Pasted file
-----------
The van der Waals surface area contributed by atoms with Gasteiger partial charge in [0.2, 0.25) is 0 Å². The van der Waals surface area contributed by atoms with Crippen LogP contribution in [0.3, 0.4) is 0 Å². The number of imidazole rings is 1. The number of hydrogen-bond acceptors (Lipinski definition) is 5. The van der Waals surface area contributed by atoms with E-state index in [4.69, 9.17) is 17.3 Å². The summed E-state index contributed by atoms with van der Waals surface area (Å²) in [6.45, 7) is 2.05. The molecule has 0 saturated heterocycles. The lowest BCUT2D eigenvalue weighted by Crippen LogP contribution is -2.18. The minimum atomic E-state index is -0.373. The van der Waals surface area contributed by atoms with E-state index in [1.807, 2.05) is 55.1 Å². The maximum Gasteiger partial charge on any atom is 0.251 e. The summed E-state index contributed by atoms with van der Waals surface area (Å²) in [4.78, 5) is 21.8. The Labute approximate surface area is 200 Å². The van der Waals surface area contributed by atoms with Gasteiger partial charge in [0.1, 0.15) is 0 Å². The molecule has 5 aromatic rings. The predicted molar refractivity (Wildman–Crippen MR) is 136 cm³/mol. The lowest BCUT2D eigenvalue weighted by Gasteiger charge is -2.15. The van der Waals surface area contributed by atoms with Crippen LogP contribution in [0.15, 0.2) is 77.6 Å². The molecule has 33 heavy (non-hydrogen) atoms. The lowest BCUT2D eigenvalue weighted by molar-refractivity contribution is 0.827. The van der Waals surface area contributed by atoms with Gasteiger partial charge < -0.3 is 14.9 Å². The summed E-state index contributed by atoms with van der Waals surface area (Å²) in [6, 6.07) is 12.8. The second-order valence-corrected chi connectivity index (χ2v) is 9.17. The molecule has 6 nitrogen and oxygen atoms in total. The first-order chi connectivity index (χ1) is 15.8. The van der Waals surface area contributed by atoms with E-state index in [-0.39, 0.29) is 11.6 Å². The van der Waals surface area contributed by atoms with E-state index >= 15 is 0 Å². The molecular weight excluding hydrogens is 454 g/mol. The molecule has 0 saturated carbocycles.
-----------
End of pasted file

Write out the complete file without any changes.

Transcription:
The van der Waals surface area contributed by atoms with Gasteiger partial charge in [0.2, 0.25) is 0 Å². The van der Waals surface area contributed by atoms with Crippen LogP contribution in [0.3, 0.4) is 0 Å². The number of imidazole rings is 1. The number of hydrogen-bond acceptors (Lipinski definition) is 5. The van der Waals surface area contributed by atoms with E-state index in [4.69, 9.17) is 17.3 Å². The summed E-state index contributed by atoms with van der Waals surface area (Å²) in [6.45, 7) is 2.05. The molecule has 0 saturated heterocycles. The lowest BCUT2D eigenvalue weighted by Crippen LogP contribution is -2.18. The minimum atomic E-state index is -0.373. The van der Waals surface area contributed by atoms with E-state index in [1.807, 2.05) is 55.1 Å². The maximum Gasteiger partial charge on any atom is 0.251 e. The summed E-state index contributed by atoms with van der Waals surface area (Å²) in [4.78, 5) is 21.8. The Labute approximate surface area is 200 Å². The van der Waals surface area contributed by atoms with Gasteiger partial charge in [0.1, 0.15) is 0 Å². The molecule has 5 aromatic rings. The predicted molar refractivity (Wildman–Crippen MR) is 136 cm³/mol. The lowest BCUT2D eigenvalue weighted by Gasteiger charge is -2.15. The van der Waals surface area contributed by atoms with Crippen LogP contribution in [0.15, 0.2) is 77.6 Å². The molecule has 33 heavy (non-hydrogen) atoms. The lowest BCUT2D eigenvalue weighted by molar-refractivity contribution is 0.827. The van der Waals surface area contributed by atoms with Gasteiger partial charge < -0.3 is 14.9 Å². The summed E-state index contributed by atoms with van der Waals surface area (Å²) in [6, 6.07) is 12.8. The second-order valence-corrected chi connectivity index (χ2v) is 9.17. The molecule has 6 nitrogen and oxygen atoms in total. The first-order chi connectivity index (χ1) is 15.8. The van der Waals surface area contributed by atoms with E-state index in [-0.39, 0.29) is 11.6 Å². The van der Waals surface area contributed by atoms with E-state index >= 15 is 0 Å². The molecular weight excluding hydrogens is 454 g/mol. The molecule has 0 saturated carbocycles.